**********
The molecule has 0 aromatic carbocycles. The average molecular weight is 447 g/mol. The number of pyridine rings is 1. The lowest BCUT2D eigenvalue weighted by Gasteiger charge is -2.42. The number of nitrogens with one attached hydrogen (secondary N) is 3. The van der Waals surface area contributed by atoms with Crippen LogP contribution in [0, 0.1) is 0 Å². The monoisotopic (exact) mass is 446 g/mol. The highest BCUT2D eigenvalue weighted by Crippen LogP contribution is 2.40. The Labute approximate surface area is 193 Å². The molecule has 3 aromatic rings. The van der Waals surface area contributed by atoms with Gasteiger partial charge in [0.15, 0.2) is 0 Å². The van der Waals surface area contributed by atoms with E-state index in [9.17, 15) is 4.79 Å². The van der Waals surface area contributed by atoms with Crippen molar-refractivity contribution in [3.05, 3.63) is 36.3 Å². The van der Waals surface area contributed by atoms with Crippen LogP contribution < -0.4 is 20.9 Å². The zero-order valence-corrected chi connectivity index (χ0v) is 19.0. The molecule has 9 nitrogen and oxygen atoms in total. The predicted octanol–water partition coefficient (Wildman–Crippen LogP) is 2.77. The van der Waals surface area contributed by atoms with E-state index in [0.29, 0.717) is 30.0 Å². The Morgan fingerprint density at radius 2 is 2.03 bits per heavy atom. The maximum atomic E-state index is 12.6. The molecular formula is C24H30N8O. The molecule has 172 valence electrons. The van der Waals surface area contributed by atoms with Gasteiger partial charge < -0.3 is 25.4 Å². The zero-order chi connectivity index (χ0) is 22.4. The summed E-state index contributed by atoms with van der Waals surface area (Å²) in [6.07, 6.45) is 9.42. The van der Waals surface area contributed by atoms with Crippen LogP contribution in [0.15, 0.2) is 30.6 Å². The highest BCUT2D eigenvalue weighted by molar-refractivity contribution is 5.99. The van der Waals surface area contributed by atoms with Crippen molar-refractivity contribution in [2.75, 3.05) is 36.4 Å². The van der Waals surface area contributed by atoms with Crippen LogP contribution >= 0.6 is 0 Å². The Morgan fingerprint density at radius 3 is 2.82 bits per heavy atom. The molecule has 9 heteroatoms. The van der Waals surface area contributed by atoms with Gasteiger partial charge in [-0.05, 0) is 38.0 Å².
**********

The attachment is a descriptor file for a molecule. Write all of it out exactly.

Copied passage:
The molecule has 0 aromatic carbocycles. The average molecular weight is 447 g/mol. The number of pyridine rings is 1. The lowest BCUT2D eigenvalue weighted by Gasteiger charge is -2.42. The number of nitrogens with one attached hydrogen (secondary N) is 3. The van der Waals surface area contributed by atoms with Crippen LogP contribution in [0, 0.1) is 0 Å². The monoisotopic (exact) mass is 446 g/mol. The highest BCUT2D eigenvalue weighted by Crippen LogP contribution is 2.40. The Labute approximate surface area is 193 Å². The molecule has 3 aromatic rings. The van der Waals surface area contributed by atoms with Gasteiger partial charge in [0.15, 0.2) is 0 Å². The van der Waals surface area contributed by atoms with E-state index in [9.17, 15) is 4.79 Å². The van der Waals surface area contributed by atoms with Crippen molar-refractivity contribution in [3.05, 3.63) is 36.3 Å². The van der Waals surface area contributed by atoms with Crippen LogP contribution < -0.4 is 20.9 Å². The zero-order valence-corrected chi connectivity index (χ0v) is 19.0. The molecule has 9 nitrogen and oxygen atoms in total. The predicted octanol–water partition coefficient (Wildman–Crippen LogP) is 2.77. The van der Waals surface area contributed by atoms with E-state index in [0.29, 0.717) is 30.0 Å². The Morgan fingerprint density at radius 2 is 2.03 bits per heavy atom. The maximum atomic E-state index is 12.6. The molecular formula is C24H30N8O. The molecule has 172 valence electrons. The van der Waals surface area contributed by atoms with Gasteiger partial charge < -0.3 is 25.4 Å². The zero-order chi connectivity index (χ0) is 22.4. The summed E-state index contributed by atoms with van der Waals surface area (Å²) in [6.07, 6.45) is 9.42. The van der Waals surface area contributed by atoms with Crippen LogP contribution in [0.15, 0.2) is 30.6 Å². The highest BCUT2D eigenvalue weighted by molar-refractivity contribution is 5.99. The van der Waals surface area contributed by atoms with Crippen molar-refractivity contribution in [2.75, 3.05) is 36.4 Å². The van der Waals surface area contributed by atoms with Crippen LogP contribution >= 0.6 is 0 Å². The Morgan fingerprint density at radius 3 is 2.82 bits per heavy atom. The molecule has 9 heteroatoms. The van der Waals surface area contributed by atoms with Gasteiger partial charge in [-0.05, 0) is 38.0 Å².